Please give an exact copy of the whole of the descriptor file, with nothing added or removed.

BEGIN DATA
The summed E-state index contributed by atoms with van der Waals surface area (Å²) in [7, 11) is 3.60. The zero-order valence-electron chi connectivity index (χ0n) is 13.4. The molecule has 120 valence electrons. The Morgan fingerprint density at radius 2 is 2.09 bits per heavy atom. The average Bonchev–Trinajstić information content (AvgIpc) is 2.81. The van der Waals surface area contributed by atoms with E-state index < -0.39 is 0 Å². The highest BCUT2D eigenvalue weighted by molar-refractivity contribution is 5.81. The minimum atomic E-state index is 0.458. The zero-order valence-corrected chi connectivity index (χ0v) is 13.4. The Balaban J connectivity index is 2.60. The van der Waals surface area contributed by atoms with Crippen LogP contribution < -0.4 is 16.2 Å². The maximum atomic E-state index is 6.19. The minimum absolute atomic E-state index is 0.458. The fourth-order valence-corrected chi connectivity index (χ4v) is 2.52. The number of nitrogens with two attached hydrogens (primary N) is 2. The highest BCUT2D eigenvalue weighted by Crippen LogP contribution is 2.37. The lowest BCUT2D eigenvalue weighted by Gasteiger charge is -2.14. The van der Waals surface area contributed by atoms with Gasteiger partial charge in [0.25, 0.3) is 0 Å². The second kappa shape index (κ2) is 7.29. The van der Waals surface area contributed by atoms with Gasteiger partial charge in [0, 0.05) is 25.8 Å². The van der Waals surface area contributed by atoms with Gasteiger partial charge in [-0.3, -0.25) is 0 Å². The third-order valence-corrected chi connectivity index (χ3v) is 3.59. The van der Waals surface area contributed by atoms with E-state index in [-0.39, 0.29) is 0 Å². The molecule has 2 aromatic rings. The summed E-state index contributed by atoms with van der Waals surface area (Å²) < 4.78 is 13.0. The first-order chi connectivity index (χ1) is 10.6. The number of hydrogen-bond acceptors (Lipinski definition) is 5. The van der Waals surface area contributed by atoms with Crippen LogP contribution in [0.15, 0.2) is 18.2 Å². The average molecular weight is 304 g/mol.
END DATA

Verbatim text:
The summed E-state index contributed by atoms with van der Waals surface area (Å²) in [7, 11) is 3.60. The zero-order valence-electron chi connectivity index (χ0n) is 13.4. The molecule has 120 valence electrons. The Morgan fingerprint density at radius 2 is 2.09 bits per heavy atom. The average Bonchev–Trinajstić information content (AvgIpc) is 2.81. The van der Waals surface area contributed by atoms with E-state index < -0.39 is 0 Å². The highest BCUT2D eigenvalue weighted by molar-refractivity contribution is 5.81. The minimum atomic E-state index is 0.458. The zero-order valence-corrected chi connectivity index (χ0v) is 13.4. The Balaban J connectivity index is 2.60. The van der Waals surface area contributed by atoms with Crippen LogP contribution < -0.4 is 16.2 Å². The maximum atomic E-state index is 6.19. The minimum absolute atomic E-state index is 0.458. The fourth-order valence-corrected chi connectivity index (χ4v) is 2.52. The number of nitrogens with two attached hydrogens (primary N) is 2. The highest BCUT2D eigenvalue weighted by Crippen LogP contribution is 2.37. The lowest BCUT2D eigenvalue weighted by Gasteiger charge is -2.14. The van der Waals surface area contributed by atoms with Gasteiger partial charge in [0.25, 0.3) is 0 Å². The second kappa shape index (κ2) is 7.29. The van der Waals surface area contributed by atoms with Gasteiger partial charge in [0, 0.05) is 25.8 Å². The van der Waals surface area contributed by atoms with Gasteiger partial charge in [-0.3, -0.25) is 0 Å². The third-order valence-corrected chi connectivity index (χ3v) is 3.59. The van der Waals surface area contributed by atoms with E-state index in [-0.39, 0.29) is 0 Å². The molecule has 2 aromatic rings. The summed E-state index contributed by atoms with van der Waals surface area (Å²) < 4.78 is 13.0. The first-order chi connectivity index (χ1) is 10.6. The number of hydrogen-bond acceptors (Lipinski definition) is 5. The van der Waals surface area contributed by atoms with Crippen LogP contribution in [0.15, 0.2) is 18.2 Å². The average molecular weight is 304 g/mol.